Sixpence None the Richer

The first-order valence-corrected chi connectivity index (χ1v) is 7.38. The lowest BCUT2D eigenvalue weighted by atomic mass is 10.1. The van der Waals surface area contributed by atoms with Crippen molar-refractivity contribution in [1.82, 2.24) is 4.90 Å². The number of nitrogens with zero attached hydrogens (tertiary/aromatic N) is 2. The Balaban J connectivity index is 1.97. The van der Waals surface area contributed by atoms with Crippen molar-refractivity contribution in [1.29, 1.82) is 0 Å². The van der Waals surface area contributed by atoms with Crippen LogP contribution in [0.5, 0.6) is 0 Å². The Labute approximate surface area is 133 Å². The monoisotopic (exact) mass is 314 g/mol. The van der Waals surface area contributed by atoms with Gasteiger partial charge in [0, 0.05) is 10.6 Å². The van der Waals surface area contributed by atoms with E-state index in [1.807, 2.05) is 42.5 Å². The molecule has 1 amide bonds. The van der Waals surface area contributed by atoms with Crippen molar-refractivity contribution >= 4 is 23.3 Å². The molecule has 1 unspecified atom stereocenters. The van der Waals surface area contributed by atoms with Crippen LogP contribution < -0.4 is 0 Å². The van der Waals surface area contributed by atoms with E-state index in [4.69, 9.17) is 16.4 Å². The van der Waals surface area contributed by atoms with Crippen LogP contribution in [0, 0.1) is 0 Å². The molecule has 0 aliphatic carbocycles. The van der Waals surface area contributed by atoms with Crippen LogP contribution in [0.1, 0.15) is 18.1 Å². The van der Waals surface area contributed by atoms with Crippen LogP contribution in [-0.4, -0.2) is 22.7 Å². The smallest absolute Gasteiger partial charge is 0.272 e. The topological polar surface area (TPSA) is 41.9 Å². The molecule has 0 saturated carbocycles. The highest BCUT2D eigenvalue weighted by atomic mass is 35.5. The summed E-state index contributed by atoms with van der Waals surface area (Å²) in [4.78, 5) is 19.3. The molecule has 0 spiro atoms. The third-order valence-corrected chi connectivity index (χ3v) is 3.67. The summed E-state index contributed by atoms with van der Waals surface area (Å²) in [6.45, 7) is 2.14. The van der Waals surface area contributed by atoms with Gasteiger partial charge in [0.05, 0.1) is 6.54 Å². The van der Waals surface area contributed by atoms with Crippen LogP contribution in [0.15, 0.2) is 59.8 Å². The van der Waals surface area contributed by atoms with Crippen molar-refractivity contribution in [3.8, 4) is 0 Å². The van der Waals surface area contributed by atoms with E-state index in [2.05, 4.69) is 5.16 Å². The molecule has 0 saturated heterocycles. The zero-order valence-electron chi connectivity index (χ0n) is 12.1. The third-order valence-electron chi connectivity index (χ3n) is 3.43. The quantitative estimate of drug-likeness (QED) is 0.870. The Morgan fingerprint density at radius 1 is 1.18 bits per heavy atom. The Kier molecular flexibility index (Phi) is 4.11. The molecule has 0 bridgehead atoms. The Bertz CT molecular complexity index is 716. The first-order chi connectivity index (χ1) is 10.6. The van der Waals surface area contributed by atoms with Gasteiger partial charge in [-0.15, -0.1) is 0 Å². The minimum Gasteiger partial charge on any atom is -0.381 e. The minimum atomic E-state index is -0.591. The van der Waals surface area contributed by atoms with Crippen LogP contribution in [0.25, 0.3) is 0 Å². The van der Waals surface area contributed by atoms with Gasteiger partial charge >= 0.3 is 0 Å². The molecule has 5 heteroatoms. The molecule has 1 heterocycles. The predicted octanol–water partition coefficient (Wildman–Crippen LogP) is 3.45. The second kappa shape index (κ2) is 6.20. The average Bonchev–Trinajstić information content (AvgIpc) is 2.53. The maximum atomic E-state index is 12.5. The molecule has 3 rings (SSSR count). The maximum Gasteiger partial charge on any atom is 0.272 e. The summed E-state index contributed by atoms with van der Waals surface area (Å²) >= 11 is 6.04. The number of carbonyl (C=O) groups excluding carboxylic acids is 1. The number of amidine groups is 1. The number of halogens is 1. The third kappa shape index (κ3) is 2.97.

One of the nicest surprises of the late ‘90s was Sixpence None The Richer’s breakthrough on the airwaves. After years of struggle in the Christian music world, the group connected with a wide audience thanks to its international hit “Kiss Me.” But this lilting slice of folk-rock is only one of the highlights on Sixpence’s self-titled 1998 album. There’s a pervasive ‘60s British pop influence in tracks like “I Can’t Catch You” and “Anything” — the guitars jangle and the melodies meander, with a hint of jazz undercurrents in the rhythms. If the music is wistful, the lyric often have a darker cast. “The Waiting Room,” for instance, ponders the seemingly unbridgeable distance between man and God. And for pure pop pleasure, the band added a gorgeous cover of “There She Goes” to a later version of the album. Sixpence None The Richer demonstrated that Christian convictions and secular success can go hand-in-hand. Just as importantly, the album is a consistent delight, charming on its surface with deeper subtleties down in its grooves.